The Church in Wales recently commissioned a review of mission and ministry and the structures which will support the church of the future. The report of the review group was published in July and you can read it (45 pages) here
The group visited every diocese in Wales and spoke to around 1,000 people who attended open meetings. "The overwhelming impression we have received from these meetings and submissions is an awareness of the need for change, a desire to change, and a commitment to change." I think the report has resonances for dioceses and regions like ours. Having grown up in rural mid Wales, I can see parallels between how our most rural areas relate to their ministry areas - there are similar complexities.
The report contains 50 recommendations which have been acclaimed as quite radical. Perhaps they are radical if you read them from a church perspective, but they strike me as much less so if you read them from a 'change-in-organisations' perspective, from which angle they border on common sense and cumulative learning-from-experience. My impression on reading the report was that we are doing or talking about quite a number of these recommendations already except for those that require substantial legal or structural change. (For example creating new ministry areas and teams and reviewing buildings for their sustainability and community use, both of which we have begun to talk about but are only doing in a rather half-hearted way, hoping that real change will not be necessary, in my opinion!) The most notable recommendations from the report include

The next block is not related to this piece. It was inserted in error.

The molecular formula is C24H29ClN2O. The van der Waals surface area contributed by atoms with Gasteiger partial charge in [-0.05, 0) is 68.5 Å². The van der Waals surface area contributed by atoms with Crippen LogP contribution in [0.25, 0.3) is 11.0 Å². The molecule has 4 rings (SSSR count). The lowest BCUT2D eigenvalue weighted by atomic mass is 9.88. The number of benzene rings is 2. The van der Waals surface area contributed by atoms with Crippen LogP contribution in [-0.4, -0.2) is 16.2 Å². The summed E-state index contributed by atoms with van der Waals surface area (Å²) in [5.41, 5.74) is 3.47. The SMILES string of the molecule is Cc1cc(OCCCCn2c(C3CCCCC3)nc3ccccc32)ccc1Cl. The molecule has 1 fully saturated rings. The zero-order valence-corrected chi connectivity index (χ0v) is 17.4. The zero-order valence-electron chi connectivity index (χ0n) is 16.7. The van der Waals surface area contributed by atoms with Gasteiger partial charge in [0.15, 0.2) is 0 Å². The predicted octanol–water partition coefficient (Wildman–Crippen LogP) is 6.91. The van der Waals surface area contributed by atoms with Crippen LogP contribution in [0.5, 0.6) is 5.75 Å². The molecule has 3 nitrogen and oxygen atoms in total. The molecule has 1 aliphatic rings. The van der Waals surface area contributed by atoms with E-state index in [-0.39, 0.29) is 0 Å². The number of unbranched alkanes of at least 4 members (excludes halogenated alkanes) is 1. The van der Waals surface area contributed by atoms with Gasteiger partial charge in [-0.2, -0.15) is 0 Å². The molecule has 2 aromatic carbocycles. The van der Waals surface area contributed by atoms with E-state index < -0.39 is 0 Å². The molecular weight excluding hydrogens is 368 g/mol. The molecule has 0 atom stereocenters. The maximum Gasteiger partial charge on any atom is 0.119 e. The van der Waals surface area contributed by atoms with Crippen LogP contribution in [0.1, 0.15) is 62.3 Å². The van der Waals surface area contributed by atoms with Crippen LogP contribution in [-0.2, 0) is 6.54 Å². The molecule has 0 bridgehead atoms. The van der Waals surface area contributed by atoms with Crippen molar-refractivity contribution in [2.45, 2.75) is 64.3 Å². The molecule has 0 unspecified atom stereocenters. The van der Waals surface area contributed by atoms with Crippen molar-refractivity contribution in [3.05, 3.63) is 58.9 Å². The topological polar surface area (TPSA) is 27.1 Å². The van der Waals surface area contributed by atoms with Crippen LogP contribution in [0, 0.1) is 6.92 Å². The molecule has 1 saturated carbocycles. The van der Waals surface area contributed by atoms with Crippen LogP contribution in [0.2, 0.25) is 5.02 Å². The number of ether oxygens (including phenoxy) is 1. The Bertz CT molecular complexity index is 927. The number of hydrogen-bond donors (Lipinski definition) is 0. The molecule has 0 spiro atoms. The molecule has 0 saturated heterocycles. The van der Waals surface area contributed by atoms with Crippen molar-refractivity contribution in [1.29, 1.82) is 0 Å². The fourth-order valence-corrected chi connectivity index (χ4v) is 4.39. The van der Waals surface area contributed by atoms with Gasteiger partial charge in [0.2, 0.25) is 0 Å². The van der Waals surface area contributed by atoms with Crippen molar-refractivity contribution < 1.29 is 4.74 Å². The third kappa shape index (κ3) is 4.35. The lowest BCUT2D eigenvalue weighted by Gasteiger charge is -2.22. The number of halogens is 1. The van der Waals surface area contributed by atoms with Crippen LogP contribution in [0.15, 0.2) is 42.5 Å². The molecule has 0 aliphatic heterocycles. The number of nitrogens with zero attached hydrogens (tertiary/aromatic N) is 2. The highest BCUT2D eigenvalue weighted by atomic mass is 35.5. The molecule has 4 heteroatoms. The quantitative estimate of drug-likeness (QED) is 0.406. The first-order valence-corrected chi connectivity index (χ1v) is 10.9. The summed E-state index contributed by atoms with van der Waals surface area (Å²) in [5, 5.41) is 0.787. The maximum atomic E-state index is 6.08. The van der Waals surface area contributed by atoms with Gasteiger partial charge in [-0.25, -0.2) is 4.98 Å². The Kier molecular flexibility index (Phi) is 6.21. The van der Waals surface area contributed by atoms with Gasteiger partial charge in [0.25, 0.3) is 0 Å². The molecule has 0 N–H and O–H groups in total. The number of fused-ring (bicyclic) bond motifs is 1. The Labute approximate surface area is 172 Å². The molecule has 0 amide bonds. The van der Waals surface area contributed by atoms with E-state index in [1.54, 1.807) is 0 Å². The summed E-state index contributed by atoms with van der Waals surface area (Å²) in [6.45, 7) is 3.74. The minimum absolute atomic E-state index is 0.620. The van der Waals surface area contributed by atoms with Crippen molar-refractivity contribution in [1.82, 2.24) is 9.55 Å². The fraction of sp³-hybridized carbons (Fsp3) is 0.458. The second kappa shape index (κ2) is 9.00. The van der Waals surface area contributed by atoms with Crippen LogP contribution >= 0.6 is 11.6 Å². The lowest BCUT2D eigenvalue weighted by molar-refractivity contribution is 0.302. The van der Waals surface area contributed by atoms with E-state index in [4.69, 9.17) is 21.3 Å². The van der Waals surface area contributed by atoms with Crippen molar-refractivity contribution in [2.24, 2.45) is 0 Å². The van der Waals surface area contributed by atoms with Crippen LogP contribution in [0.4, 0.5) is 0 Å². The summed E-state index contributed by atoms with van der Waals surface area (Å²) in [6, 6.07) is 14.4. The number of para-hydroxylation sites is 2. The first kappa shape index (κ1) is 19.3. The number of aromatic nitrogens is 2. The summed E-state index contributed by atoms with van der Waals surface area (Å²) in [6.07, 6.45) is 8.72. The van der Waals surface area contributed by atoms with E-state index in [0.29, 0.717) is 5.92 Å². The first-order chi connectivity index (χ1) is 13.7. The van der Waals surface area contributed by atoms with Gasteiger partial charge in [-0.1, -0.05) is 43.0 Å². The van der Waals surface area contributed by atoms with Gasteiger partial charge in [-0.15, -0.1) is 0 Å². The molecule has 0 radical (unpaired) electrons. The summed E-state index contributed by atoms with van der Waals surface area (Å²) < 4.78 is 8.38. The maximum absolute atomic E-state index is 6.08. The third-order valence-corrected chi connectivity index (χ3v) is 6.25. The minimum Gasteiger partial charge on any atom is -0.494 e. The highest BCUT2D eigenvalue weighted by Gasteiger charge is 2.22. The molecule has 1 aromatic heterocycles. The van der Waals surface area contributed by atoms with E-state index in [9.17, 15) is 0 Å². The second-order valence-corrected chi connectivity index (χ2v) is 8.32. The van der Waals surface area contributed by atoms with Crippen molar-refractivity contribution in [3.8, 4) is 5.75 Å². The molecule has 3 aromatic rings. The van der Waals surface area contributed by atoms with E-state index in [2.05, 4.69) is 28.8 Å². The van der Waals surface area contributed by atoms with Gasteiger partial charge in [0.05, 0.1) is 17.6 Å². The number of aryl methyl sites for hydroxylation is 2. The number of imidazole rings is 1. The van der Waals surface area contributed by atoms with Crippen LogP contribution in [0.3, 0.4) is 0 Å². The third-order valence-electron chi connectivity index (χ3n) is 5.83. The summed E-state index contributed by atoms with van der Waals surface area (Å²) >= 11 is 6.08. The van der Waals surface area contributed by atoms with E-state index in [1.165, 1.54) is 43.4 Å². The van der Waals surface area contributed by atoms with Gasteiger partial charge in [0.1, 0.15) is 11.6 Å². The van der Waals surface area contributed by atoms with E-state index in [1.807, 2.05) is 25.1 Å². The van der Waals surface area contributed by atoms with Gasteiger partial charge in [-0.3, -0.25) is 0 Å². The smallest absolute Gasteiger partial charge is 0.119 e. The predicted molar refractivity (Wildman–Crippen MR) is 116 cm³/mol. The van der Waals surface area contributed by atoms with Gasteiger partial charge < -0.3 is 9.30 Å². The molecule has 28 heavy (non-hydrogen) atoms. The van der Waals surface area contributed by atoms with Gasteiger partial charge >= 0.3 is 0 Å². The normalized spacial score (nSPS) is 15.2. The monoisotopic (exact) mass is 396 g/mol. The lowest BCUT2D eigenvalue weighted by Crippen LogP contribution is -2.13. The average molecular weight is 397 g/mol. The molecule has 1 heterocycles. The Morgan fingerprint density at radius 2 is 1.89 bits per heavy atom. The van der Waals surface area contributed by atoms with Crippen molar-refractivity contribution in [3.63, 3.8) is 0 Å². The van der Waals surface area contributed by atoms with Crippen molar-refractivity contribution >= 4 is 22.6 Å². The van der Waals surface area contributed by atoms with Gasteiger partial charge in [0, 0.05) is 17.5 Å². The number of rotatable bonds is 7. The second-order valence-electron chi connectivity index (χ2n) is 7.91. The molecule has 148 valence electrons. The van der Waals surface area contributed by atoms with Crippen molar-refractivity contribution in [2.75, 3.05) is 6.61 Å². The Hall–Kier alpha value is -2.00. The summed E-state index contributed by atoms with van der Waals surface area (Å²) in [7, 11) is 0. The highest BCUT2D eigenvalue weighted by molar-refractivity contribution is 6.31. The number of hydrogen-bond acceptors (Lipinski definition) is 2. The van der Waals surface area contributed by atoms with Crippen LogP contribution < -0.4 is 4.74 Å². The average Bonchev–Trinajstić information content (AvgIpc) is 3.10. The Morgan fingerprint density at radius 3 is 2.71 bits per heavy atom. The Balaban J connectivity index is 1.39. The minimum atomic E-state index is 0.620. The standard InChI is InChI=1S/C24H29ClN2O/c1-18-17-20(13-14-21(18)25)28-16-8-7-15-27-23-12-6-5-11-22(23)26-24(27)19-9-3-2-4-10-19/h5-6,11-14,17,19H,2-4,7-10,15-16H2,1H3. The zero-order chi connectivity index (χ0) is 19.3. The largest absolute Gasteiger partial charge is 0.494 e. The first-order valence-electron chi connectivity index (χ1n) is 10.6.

- Replace parishes with larger ministry areas, containing around 25 parishes, which would, where possible be aligned to the catchment areas of secondary schools. These ministry areas will be served by a team of clergy and lay people. Small parishes in groups of 8 or 10 are no long sustainable; one priest alone cannot serve as many as 10 parishes, bearing the burden of all the extra attendance at meetings and administration which this kind of multiple of small units necessitates.
- Train lay people to play a more active part in church leadership.
- Engage with young people by working more closely with all schools, not just church schools. Train clergy and lay people to do this.
- Use social media as a norm of communication and, again, train people in the church for this.
- Develop new forms of worship to reach out to those unfamiliar with church services; hold them at times other than Sunday morning, and, where appropriate, in other buildings such as schools and village halls.
- Adapt some church buildings for use by the whole community; close other church buildings that are not needed.
- Sell parsonages so that clergy can buy or rent their own homes.
- Work more closely with other denominations.
- Make it a priority to nurture Welsh-speaking ordinands in the church.
The questions the review group were asked to address are good ones for every diocese
1) Are the resources available being deployed efficiently and effectively to enable the mission of the Church?
3) How should the organisation be adapted to enable the Church to live more fully into a
model of Church life which is theologically and missionally coherent and sustainable in the long term?